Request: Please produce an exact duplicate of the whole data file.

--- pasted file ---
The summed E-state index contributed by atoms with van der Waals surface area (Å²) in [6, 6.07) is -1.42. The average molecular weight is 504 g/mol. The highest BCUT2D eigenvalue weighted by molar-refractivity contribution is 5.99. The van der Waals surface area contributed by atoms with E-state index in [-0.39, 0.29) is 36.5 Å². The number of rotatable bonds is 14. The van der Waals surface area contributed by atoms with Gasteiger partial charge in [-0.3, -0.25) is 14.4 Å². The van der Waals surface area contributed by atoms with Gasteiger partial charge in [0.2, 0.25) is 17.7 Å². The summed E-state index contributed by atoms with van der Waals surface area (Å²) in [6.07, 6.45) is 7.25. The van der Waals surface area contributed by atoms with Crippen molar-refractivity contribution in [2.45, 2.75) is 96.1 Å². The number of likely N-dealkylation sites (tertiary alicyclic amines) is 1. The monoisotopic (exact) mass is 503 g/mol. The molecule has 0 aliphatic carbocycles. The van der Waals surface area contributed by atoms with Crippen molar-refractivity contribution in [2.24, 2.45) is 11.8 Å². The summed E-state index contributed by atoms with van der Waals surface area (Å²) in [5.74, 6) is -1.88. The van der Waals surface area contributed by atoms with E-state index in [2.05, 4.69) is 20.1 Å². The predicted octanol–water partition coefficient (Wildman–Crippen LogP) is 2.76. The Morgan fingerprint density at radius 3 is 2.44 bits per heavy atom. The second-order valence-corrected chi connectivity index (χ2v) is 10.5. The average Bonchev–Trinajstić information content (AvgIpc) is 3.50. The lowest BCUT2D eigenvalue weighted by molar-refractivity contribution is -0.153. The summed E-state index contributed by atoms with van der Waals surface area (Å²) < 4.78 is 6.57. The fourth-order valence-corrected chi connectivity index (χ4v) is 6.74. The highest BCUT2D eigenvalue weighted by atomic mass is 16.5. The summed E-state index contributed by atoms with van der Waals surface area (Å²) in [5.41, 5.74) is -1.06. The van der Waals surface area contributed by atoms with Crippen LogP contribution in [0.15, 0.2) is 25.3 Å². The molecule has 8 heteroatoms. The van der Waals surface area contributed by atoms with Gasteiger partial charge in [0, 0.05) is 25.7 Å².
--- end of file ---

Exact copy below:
The summed E-state index contributed by atoms with van der Waals surface area (Å²) in [6, 6.07) is -1.42. The average molecular weight is 504 g/mol. The highest BCUT2D eigenvalue weighted by molar-refractivity contribution is 5.99. The van der Waals surface area contributed by atoms with E-state index in [-0.39, 0.29) is 36.5 Å². The number of rotatable bonds is 14. The van der Waals surface area contributed by atoms with Gasteiger partial charge in [-0.3, -0.25) is 14.4 Å². The van der Waals surface area contributed by atoms with Gasteiger partial charge in [0.2, 0.25) is 17.7 Å². The summed E-state index contributed by atoms with van der Waals surface area (Å²) in [6.07, 6.45) is 7.25. The van der Waals surface area contributed by atoms with Crippen molar-refractivity contribution in [2.45, 2.75) is 96.1 Å². The number of likely N-dealkylation sites (tertiary alicyclic amines) is 1. The monoisotopic (exact) mass is 503 g/mol. The molecule has 0 aliphatic carbocycles. The van der Waals surface area contributed by atoms with Crippen molar-refractivity contribution in [2.24, 2.45) is 11.8 Å². The summed E-state index contributed by atoms with van der Waals surface area (Å²) in [5.74, 6) is -1.88. The van der Waals surface area contributed by atoms with E-state index in [2.05, 4.69) is 20.1 Å². The predicted octanol–water partition coefficient (Wildman–Crippen LogP) is 2.76. The Morgan fingerprint density at radius 3 is 2.44 bits per heavy atom. The second-order valence-corrected chi connectivity index (χ2v) is 10.5. The average Bonchev–Trinajstić information content (AvgIpc) is 3.50. The lowest BCUT2D eigenvalue weighted by molar-refractivity contribution is -0.153. The summed E-state index contributed by atoms with van der Waals surface area (Å²) < 4.78 is 6.57. The fourth-order valence-corrected chi connectivity index (χ4v) is 6.74. The highest BCUT2D eigenvalue weighted by atomic mass is 16.5. The summed E-state index contributed by atoms with van der Waals surface area (Å²) in [5.41, 5.74) is -1.06. The van der Waals surface area contributed by atoms with Crippen LogP contribution in [0.15, 0.2) is 25.3 Å². The molecule has 8 heteroatoms. The van der Waals surface area contributed by atoms with Gasteiger partial charge in [0, 0.05) is 25.7 Å².